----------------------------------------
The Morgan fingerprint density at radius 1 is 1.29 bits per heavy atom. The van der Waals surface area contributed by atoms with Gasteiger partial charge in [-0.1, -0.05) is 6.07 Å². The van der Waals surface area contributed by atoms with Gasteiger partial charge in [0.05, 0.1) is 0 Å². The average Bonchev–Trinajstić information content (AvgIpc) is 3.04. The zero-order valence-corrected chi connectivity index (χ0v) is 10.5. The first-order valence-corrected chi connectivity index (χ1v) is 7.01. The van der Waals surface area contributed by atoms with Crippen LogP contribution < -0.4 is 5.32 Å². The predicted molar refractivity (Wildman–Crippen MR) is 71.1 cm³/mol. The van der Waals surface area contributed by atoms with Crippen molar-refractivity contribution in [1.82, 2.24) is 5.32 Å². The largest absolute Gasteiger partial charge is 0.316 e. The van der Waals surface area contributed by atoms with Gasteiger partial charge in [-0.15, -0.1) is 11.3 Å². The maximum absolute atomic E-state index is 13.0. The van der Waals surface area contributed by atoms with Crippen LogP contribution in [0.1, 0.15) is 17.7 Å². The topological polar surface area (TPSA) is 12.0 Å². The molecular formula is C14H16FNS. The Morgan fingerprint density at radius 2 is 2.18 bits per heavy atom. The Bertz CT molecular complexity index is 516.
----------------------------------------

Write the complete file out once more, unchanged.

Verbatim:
The Morgan fingerprint density at radius 1 is 1.29 bits per heavy atom. The van der Waals surface area contributed by atoms with Gasteiger partial charge in [-0.1, -0.05) is 6.07 Å². The van der Waals surface area contributed by atoms with Gasteiger partial charge in [0.05, 0.1) is 0 Å². The average Bonchev–Trinajstić information content (AvgIpc) is 3.04. The zero-order valence-corrected chi connectivity index (χ0v) is 10.5. The first-order valence-corrected chi connectivity index (χ1v) is 7.01. The van der Waals surface area contributed by atoms with Crippen LogP contribution < -0.4 is 5.32 Å². The predicted molar refractivity (Wildman–Crippen MR) is 71.1 cm³/mol. The van der Waals surface area contributed by atoms with Crippen molar-refractivity contribution in [1.82, 2.24) is 5.32 Å². The largest absolute Gasteiger partial charge is 0.316 e. The van der Waals surface area contributed by atoms with Gasteiger partial charge in [-0.15, -0.1) is 11.3 Å². The maximum absolute atomic E-state index is 13.0. The van der Waals surface area contributed by atoms with Crippen LogP contribution in [0.1, 0.15) is 17.7 Å². The topological polar surface area (TPSA) is 12.0 Å². The molecular formula is C14H16FNS. The Morgan fingerprint density at radius 2 is 2.18 bits per heavy atom. The Bertz CT molecular complexity index is 516.